Living with Chronic Illness & Pain

Photo Credit: Mary Rogers Glowczwskie

I woke up, stiff. Unable to move. My right shoulder was frozen in place and my hips screamed as they begged to split from my torso.

Breathing was labored — constricted — due to the tight muscles spreading like tight bands of octopus ink dripped across my chest.

I felt like a sub, my dom [my pain] — tying my muscles in knots — leaving my body in paralyzed bondage.

Sleep allusive. Memory, trapped behind a veil of fog. Comprehension, a thing of the ancient past.

Heartburn. Nausea. Diarrhea. I resembled a Pepto commercial.

And I was coming undone.

My depression left me feeling hopeless. Complex PTSD. Severe anxiety. Constant worry and panic terrorizing my soul.

Test after test after test. Three major surgeries. Multiple cancer scares. I lost half a breast and half an areola.

Grief devoured any remnants of hope that remained and I died a thousand small deaths.

The cruelty — while my heart shattered — it continued to beat.

And yet, I continued to show up. To push through.

While my body screamed for rest, my soul screamed to create, my mind screamed to produce, and my heart lay tattered in fabric and thread — the seams unraveled — undone. Ravaged by the sands of time.

I’ve had a history of feeling defective and I refused to succumb. I refused to surrender. I refused to honor the questions with answers that made sense.

Instead, I let words like lazy and always sick and asking glances, “Again?” eat at my heart. Because to me those words mean weak and no longer relevant. Or worse still, fake.

Then, one day, just like that — a diagnosis came. Fibromyalgia. My doctor and I had been treating each symptom separately. Put together — I met the criteria 110%.

And I felt vindicated. Validated. Hopeful.

There’s something to be said about those of us who live and deal with chronic illness and chronic pain. The bravery. The hiding. The strong face. The not wanting sympathy or worse — the judgment. The labels and stories and projections.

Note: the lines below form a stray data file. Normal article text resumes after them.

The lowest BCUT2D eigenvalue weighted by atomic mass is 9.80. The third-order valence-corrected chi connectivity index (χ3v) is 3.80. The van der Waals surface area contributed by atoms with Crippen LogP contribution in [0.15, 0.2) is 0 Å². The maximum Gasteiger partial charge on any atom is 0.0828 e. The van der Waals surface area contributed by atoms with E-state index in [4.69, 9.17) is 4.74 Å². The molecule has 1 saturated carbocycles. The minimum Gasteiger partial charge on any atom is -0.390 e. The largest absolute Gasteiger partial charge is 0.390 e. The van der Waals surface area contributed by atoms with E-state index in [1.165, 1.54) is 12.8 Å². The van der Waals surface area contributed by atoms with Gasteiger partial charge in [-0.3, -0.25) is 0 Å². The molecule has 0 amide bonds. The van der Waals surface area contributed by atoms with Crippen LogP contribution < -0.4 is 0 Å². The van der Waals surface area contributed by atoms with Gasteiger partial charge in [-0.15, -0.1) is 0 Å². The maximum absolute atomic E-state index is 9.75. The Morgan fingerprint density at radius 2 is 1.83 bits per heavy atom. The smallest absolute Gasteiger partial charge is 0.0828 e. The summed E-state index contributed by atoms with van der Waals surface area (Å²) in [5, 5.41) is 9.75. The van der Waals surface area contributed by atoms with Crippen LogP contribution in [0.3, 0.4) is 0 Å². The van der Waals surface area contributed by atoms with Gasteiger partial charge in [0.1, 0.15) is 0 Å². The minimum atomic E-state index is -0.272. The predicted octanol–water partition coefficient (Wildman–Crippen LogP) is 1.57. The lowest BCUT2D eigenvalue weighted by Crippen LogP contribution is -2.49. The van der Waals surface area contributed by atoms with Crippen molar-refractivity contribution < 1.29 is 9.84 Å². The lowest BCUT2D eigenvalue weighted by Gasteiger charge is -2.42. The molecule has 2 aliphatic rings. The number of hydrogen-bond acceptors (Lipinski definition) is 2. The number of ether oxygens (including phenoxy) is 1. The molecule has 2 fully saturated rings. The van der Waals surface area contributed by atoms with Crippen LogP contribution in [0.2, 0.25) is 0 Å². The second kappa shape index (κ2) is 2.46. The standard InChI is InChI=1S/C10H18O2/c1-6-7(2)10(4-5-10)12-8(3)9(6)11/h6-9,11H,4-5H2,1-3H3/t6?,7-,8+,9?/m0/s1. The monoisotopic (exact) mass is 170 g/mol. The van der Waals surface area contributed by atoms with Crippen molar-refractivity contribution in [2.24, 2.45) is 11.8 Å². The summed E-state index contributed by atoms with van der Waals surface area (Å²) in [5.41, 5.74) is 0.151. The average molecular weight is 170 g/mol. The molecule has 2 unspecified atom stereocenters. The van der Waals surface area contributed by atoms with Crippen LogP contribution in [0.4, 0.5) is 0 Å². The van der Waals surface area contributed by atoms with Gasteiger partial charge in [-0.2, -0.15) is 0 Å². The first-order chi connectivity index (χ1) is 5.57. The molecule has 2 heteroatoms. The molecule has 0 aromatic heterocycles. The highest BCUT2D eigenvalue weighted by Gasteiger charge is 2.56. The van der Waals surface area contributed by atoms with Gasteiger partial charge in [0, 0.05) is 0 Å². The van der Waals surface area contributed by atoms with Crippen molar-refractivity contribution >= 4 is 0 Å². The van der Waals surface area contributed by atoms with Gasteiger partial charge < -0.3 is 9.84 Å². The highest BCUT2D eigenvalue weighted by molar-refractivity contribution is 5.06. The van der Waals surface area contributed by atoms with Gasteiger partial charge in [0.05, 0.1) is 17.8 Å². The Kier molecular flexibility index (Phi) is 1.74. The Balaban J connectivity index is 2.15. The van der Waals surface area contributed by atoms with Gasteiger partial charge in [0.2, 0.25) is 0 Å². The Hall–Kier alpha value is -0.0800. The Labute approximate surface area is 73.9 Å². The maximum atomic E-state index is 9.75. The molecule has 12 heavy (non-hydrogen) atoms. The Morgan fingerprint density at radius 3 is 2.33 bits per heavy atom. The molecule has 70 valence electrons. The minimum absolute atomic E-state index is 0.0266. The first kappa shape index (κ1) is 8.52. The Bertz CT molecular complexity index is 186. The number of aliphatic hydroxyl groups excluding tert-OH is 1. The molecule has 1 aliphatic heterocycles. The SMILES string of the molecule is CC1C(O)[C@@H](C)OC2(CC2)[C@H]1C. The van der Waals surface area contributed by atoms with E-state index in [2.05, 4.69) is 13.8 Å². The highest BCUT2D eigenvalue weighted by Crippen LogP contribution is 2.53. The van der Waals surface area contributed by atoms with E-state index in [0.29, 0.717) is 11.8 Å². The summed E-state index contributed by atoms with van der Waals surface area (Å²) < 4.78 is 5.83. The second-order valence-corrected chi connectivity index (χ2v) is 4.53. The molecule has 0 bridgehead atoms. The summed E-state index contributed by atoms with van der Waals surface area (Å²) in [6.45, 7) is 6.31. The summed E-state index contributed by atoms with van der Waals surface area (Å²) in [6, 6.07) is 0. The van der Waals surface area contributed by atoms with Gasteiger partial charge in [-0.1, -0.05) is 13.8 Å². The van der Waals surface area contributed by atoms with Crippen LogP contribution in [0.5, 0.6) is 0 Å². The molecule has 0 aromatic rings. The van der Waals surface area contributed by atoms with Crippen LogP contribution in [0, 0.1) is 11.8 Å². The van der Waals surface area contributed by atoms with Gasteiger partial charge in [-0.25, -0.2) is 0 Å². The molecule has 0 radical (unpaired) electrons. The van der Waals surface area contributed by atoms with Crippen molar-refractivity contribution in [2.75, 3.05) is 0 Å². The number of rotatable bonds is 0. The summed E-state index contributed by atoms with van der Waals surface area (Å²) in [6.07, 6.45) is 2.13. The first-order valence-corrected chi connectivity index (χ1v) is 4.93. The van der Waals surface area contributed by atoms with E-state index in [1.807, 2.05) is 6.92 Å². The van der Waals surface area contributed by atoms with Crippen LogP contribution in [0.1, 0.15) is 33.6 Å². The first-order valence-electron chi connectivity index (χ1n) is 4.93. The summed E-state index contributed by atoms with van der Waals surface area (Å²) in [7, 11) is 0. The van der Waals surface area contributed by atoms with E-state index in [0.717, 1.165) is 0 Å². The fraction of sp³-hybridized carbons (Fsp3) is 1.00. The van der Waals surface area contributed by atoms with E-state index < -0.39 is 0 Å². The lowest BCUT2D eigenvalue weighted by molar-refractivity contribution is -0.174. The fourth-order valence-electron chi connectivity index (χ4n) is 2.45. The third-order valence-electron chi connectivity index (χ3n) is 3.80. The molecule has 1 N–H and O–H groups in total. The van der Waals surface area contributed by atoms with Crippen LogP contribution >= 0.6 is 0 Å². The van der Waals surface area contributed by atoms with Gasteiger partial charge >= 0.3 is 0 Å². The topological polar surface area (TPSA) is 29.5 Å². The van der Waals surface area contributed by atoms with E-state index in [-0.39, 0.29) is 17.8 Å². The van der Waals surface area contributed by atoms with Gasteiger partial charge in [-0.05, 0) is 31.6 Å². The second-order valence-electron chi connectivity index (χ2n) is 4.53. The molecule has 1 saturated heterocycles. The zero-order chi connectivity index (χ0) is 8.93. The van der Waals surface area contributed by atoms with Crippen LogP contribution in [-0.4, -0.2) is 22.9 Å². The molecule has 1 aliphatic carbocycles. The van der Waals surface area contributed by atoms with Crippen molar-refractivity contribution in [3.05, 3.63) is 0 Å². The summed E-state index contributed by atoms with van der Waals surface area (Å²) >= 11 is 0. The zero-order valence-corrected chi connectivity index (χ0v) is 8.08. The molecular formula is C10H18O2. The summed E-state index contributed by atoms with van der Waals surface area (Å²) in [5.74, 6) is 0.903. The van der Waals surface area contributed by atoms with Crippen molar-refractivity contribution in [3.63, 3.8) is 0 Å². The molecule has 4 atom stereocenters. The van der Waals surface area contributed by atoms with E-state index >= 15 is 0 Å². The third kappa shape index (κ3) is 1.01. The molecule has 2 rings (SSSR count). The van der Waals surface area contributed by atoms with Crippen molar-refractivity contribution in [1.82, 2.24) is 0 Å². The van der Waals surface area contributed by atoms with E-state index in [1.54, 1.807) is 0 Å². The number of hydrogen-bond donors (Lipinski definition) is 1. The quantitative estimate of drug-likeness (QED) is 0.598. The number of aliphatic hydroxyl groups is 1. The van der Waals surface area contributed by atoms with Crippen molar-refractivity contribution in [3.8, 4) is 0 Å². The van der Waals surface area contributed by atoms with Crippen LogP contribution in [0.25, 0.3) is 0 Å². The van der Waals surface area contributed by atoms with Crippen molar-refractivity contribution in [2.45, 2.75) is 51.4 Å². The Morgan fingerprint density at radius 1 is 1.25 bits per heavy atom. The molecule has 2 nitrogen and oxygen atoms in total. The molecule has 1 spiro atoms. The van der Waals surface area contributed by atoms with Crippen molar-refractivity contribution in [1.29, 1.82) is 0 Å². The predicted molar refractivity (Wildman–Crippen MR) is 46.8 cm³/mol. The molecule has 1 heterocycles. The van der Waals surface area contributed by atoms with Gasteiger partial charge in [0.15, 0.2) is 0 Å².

The advice. So much advice. And guilt — too much guilt.

Guilt or resentment or me? Those seem to be my three main options for decision making and its been a hard-wired thing to not feel selfish. To understand, this is a need. This is the only way my body will allow me to move and live and be.

That my body needs rest and slowness and lots and lots of pillows and heat. It cannot live by schedules and promises and commitments and alarms.

My soul needs understanding and my heart longs to be seen.

To understand this is a somatic illness — time spent too long in constriction. Adrenals that have been overworked. Year after year of stress. Of holding it all in. Followed by pain — so much pain — and Rip Van Wrinkle fatigue and exhaustion.

The battle with the crazies, wondering if you are simply mad. The questions. The self-doubt. Am I a hypochondriac? The proving. The advocating.

To demand, to stand up, to speak up — to say that while all the tests — the x-rays and cat scans and ultrasounds and biopsies are clear — I still hurt. I still matter. I’m still here. I am not nuts and something is very, very wrong with me.

And today, I just want to say to those who understand this life — the life lived with pain and chronic illness — I see you. I feel you. I understand.

I will not be the one sitting beside you asking, “What are you holding onto? What do you need to release? Who do you need to forgive?”

Because I’ve done that. I’ve healed. I’ve let go. I watched my ego burn.

And yet, still I hurt. I still feel the pain and the exhaustion and the memory loss and the fog.

I know what it is to wonder if your entire body is riddled with arthritis or if Dementia has come knocking at your door.

I will not blame you for your illness, nor will I gaslight and hurl words of destruction your way. I will not call you lazy. I will not make you feel irrelevant.

I will not ask you, “Why are you holding onto____? What are you gaining from your illness?” I will not tell you how your diagnosis doesn’t define you. Because I know that sometimes our pain — day in and day out — can dictate and define and change and derail even the best laid plans.

I will not be the one with a pack mentality that says, “If you can no longer do x,y, and z — you will be left behind.” For we are more than just wolf and raven. We are human and we’re here to understand the human experience.

Instead, I will offer a listening ear. Some tea or coffee. A shoulder to cry on. A heating pad. A soul that says, “I see you. You are here. You are relevant. You matter.” And maybe more importantly, “I believe you.”

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Mary Rogers Glowczwskie

𝙷𝚎𝚛𝚋𝚊𝚕𝚒𝚜𝚝 | 𝚆𝚛𝚒𝚝𝚎𝚛 | 𝙼𝚢𝚜𝚝𝚒𝚌 | 𝚀𝚞𝚎𝚎𝚗